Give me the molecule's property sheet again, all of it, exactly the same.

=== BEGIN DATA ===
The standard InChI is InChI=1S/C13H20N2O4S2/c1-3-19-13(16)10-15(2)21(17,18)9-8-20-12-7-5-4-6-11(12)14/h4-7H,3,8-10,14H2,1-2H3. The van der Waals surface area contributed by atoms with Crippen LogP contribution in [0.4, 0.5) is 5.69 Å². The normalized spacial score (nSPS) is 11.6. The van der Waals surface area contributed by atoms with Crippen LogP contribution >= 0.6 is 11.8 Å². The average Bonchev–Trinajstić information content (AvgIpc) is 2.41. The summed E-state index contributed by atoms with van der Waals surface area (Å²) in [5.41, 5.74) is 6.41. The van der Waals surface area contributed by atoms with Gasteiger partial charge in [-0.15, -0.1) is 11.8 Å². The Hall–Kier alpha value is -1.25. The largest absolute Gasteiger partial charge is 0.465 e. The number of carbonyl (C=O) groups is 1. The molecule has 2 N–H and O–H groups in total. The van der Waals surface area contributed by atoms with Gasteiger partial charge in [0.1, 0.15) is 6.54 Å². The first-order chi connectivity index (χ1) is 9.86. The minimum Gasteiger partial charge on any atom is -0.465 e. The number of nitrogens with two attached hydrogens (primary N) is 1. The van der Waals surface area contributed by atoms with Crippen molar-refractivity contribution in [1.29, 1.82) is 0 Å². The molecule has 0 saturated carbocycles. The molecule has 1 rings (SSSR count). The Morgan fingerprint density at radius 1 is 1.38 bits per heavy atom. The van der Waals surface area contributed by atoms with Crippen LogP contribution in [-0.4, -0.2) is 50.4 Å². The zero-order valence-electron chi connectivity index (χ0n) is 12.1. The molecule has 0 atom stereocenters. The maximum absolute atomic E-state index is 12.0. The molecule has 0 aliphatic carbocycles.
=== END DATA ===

The standard InChI is InChI=1S/C13H20N2O4S2/c1-3-19-13(16)10-15(2)21(17,18)9-8-20-12-7-5-4-6-11(12)14/h4-7H,3,8-10,14H2,1-2H3. The van der Waals surface area contributed by atoms with Crippen LogP contribution in [0.4, 0.5) is 5.69 Å². The normalized spacial score (nSPS) is 11.6. The van der Waals surface area contributed by atoms with Crippen LogP contribution >= 0.6 is 11.8 Å². The average Bonchev–Trinajstić information content (AvgIpc) is 2.41. The summed E-state index contributed by atoms with van der Waals surface area (Å²) in [5.41, 5.74) is 6.41. The van der Waals surface area contributed by atoms with Gasteiger partial charge in [-0.15, -0.1) is 11.8 Å². The Hall–Kier alpha value is -1.25. The largest absolute Gasteiger partial charge is 0.465 e. The number of carbonyl (C=O) groups is 1. The molecule has 2 N–H and O–H groups in total. The van der Waals surface area contributed by atoms with Gasteiger partial charge in [0.1, 0.15) is 6.54 Å². The first-order chi connectivity index (χ1) is 9.86. The minimum Gasteiger partial charge on any atom is -0.465 e. The number of nitrogens with two attached hydrogens (primary N) is 1. The van der Waals surface area contributed by atoms with Crippen molar-refractivity contribution in [1.29, 1.82) is 0 Å². The molecule has 0 saturated carbocycles. The molecule has 1 rings (SSSR count). The Morgan fingerprint density at radius 1 is 1.38 bits per heavy atom. The van der Waals surface area contributed by atoms with Crippen LogP contribution in [-0.4, -0.2) is 50.4 Å². The zero-order valence-electron chi connectivity index (χ0n) is 12.1. The molecule has 0 atom stereocenters. The maximum absolute atomic E-state index is 12.0. The molecule has 0 aliphatic carbocycles.